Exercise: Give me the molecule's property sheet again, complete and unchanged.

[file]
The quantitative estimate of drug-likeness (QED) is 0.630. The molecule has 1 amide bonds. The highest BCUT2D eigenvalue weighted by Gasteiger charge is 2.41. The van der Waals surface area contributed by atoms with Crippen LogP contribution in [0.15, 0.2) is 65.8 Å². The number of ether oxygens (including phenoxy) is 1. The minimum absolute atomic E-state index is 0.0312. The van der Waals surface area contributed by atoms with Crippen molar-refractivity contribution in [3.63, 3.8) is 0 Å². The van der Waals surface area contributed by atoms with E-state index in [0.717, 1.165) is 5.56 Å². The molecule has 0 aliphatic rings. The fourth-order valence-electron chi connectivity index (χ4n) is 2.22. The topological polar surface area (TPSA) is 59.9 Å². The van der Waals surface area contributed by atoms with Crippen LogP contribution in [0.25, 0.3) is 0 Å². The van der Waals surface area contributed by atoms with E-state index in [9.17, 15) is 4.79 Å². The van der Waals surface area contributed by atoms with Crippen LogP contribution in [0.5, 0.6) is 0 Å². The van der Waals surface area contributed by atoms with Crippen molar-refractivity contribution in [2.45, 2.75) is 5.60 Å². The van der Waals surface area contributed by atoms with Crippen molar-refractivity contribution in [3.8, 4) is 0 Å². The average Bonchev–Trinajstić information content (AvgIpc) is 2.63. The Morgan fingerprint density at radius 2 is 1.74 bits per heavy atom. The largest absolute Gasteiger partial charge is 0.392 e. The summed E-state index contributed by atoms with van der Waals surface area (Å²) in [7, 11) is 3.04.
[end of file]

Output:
The quantitative estimate of drug-likeness (QED) is 0.630. The molecule has 1 amide bonds. The highest BCUT2D eigenvalue weighted by Gasteiger charge is 2.41. The van der Waals surface area contributed by atoms with Crippen LogP contribution in [0.15, 0.2) is 65.8 Å². The number of ether oxygens (including phenoxy) is 1. The minimum absolute atomic E-state index is 0.0312. The van der Waals surface area contributed by atoms with Crippen molar-refractivity contribution in [3.63, 3.8) is 0 Å². The van der Waals surface area contributed by atoms with E-state index in [0.717, 1.165) is 5.56 Å². The molecule has 0 aliphatic rings. The fourth-order valence-electron chi connectivity index (χ4n) is 2.22. The topological polar surface area (TPSA) is 59.9 Å². The van der Waals surface area contributed by atoms with Crippen LogP contribution in [0.25, 0.3) is 0 Å². The van der Waals surface area contributed by atoms with E-state index in [9.17, 15) is 4.79 Å². The van der Waals surface area contributed by atoms with Crippen LogP contribution in [0.5, 0.6) is 0 Å². The van der Waals surface area contributed by atoms with Crippen molar-refractivity contribution in [2.45, 2.75) is 5.60 Å². The van der Waals surface area contributed by atoms with Crippen molar-refractivity contribution in [3.8, 4) is 0 Å². The average Bonchev–Trinajstić information content (AvgIpc) is 2.63. The Morgan fingerprint density at radius 2 is 1.74 bits per heavy atom. The largest absolute Gasteiger partial charge is 0.392 e. The summed E-state index contributed by atoms with van der Waals surface area (Å²) in [7, 11) is 3.04.